Tuesday, December 1, 2015

Review: Hana-Kimi, Volume I by Hisaya Nakajo

Synopsis: Mizuki Ashiya, a Japanese girl living in the United States, watches a program on TV featuring a high jumper named Izumi Sano. She was amazed by his performance and begins following his athletic career. Years later, she does research on him and discovers that he is currently attending Osaka High School. The school is unfortunately an all-boys school and Mizuki convinces her parents to send her to Japan by herself. Oblivious to the fact that their daughter is going to attend a boys school, her parents let her go. To enter the school, she cuts off her long hair, disguises herself as a male, and tries her best to give hope to Sano after hearing that he no longer does the high jump anymore. As she settles in, an accident reveals her identity to Hokuto Umeda, the school doctor, and Izumi Sano. Izumi hides his knowledge of Mizuki's gender and tries to help her keep her secret, though it sure is not easy as many situations land Mizuki in compromising positions that will reveal her true gender. (from the Wikipedia Plot Description)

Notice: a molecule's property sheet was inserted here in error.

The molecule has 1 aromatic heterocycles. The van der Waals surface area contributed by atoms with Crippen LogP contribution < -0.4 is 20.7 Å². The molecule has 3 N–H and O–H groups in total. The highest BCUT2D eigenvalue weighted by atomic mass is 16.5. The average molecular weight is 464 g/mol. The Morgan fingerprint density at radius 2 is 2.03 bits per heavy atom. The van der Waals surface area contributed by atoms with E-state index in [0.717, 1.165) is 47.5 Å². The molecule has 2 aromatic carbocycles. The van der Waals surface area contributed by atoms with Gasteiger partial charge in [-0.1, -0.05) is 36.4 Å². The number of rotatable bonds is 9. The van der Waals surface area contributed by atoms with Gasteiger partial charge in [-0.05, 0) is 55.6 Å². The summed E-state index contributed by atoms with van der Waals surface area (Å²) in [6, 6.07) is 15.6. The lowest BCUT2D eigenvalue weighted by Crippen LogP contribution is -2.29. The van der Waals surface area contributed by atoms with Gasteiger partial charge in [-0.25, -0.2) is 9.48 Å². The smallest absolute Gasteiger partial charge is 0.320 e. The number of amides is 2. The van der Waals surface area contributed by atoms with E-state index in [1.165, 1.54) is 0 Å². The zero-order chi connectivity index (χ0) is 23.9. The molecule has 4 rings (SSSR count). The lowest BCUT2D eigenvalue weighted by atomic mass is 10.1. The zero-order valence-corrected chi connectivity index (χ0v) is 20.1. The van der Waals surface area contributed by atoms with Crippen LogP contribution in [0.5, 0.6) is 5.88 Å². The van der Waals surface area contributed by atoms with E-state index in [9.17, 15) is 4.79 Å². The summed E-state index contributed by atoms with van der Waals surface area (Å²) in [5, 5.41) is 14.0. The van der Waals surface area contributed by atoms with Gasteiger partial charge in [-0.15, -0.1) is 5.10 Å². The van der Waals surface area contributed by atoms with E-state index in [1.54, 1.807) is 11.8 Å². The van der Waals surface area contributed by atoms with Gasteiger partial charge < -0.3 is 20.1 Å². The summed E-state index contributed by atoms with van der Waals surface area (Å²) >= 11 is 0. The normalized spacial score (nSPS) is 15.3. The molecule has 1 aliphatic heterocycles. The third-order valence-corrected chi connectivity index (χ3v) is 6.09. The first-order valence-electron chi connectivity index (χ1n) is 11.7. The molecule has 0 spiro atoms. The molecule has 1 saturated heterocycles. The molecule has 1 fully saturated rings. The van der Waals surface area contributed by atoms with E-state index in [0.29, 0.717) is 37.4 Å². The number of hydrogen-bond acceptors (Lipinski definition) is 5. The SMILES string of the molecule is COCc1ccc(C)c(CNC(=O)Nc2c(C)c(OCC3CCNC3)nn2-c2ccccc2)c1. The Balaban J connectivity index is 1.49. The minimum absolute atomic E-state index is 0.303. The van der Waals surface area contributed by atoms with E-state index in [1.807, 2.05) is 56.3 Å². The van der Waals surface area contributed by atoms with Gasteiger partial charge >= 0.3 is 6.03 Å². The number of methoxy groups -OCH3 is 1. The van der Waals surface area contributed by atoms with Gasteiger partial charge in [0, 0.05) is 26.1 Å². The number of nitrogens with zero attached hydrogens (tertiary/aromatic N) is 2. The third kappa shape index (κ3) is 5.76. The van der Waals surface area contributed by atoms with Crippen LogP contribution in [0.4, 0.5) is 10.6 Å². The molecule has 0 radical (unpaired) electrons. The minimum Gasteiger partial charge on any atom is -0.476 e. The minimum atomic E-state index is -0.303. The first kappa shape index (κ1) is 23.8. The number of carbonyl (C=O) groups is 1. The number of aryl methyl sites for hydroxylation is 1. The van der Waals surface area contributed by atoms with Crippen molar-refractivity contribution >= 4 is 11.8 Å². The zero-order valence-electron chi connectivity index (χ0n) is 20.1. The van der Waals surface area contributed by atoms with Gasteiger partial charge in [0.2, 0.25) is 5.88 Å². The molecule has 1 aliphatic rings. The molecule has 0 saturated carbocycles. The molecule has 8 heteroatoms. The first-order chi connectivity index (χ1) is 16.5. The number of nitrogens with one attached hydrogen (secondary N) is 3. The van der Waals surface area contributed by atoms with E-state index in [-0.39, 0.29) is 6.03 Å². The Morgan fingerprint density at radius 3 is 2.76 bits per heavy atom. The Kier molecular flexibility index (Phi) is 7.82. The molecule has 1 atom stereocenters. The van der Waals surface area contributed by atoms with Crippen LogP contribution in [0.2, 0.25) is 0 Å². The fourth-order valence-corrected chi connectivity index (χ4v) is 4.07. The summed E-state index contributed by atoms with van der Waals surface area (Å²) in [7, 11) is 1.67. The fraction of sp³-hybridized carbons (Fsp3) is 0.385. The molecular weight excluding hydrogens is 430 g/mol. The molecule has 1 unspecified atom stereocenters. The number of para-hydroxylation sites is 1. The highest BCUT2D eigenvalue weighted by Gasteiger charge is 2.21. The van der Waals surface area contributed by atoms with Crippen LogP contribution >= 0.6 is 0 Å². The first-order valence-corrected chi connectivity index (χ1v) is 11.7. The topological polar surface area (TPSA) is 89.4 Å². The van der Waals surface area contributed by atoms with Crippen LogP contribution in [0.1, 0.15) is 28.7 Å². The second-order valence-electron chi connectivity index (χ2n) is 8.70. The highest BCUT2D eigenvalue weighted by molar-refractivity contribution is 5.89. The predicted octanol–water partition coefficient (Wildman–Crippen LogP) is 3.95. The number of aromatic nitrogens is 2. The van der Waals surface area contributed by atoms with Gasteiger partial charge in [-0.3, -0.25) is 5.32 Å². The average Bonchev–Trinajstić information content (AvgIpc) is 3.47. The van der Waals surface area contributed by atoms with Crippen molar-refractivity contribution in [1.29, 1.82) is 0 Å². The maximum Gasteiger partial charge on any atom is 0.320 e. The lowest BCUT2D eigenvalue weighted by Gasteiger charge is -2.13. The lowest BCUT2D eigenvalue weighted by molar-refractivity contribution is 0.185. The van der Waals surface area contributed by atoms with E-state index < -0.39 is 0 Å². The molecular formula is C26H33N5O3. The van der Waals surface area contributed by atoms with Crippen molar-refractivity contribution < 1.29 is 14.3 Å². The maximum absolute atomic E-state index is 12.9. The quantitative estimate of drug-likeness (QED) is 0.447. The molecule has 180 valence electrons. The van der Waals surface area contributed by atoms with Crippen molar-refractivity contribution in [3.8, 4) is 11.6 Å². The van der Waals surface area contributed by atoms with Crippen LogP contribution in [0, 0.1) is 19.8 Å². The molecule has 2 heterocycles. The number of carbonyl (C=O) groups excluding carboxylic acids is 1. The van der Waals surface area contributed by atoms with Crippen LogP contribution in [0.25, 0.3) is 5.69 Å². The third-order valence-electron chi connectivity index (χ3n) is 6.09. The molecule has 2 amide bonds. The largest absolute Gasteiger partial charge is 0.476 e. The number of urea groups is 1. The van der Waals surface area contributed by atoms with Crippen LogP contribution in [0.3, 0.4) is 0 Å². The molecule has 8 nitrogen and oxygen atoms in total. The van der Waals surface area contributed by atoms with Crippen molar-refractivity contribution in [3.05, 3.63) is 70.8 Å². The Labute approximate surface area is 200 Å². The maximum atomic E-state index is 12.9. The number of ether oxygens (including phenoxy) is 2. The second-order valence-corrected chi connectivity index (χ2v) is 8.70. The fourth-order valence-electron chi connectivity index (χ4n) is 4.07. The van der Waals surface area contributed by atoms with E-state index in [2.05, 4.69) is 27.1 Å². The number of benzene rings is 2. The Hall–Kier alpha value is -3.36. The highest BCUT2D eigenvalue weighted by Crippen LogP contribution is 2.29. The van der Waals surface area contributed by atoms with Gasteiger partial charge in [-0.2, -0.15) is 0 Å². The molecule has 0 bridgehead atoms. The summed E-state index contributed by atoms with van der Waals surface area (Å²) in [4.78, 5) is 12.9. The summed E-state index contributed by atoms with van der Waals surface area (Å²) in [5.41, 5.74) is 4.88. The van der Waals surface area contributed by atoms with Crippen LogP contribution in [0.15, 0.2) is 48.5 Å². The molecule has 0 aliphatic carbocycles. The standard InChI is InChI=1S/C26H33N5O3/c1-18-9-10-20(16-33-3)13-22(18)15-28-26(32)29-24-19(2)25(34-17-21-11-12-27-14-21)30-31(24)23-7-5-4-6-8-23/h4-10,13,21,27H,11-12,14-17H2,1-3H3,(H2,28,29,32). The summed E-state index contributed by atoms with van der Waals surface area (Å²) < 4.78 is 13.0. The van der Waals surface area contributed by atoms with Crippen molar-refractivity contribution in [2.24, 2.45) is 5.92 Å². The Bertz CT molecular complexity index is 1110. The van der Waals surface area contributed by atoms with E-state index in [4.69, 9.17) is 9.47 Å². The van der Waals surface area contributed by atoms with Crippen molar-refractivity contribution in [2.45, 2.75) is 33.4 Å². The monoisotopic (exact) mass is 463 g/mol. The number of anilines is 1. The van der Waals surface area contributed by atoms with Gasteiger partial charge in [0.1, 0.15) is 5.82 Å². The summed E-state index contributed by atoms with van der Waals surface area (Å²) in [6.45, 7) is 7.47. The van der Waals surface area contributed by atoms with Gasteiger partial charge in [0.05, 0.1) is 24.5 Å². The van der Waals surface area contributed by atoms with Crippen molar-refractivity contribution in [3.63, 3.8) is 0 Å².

Review: This is a Manga, my first attempt at reading it, actually. This story was recommended to me by a friend, after I expressed how much I enjoyed the anime Ouran High School Host Club (also a recommendation of hers). Hana-Kimi has a similar premise. It took me a while to get the hang of reading from right to left. I got lost a few times. The story was engaging, but not like Ouran. The same friend told me about a Korean Drama based on the story, and I checked it out. It was hilarious and so cheesy. I might read more of these, but I prefer Ouran. I'm going to check out more Manga, of course, as I enjoyed the reading experience.

Bookmarks: 7 of 10

Awards: None

ISBN: 978-1-59116-329-9
Date Finished: 11-22-2015
Pages: 178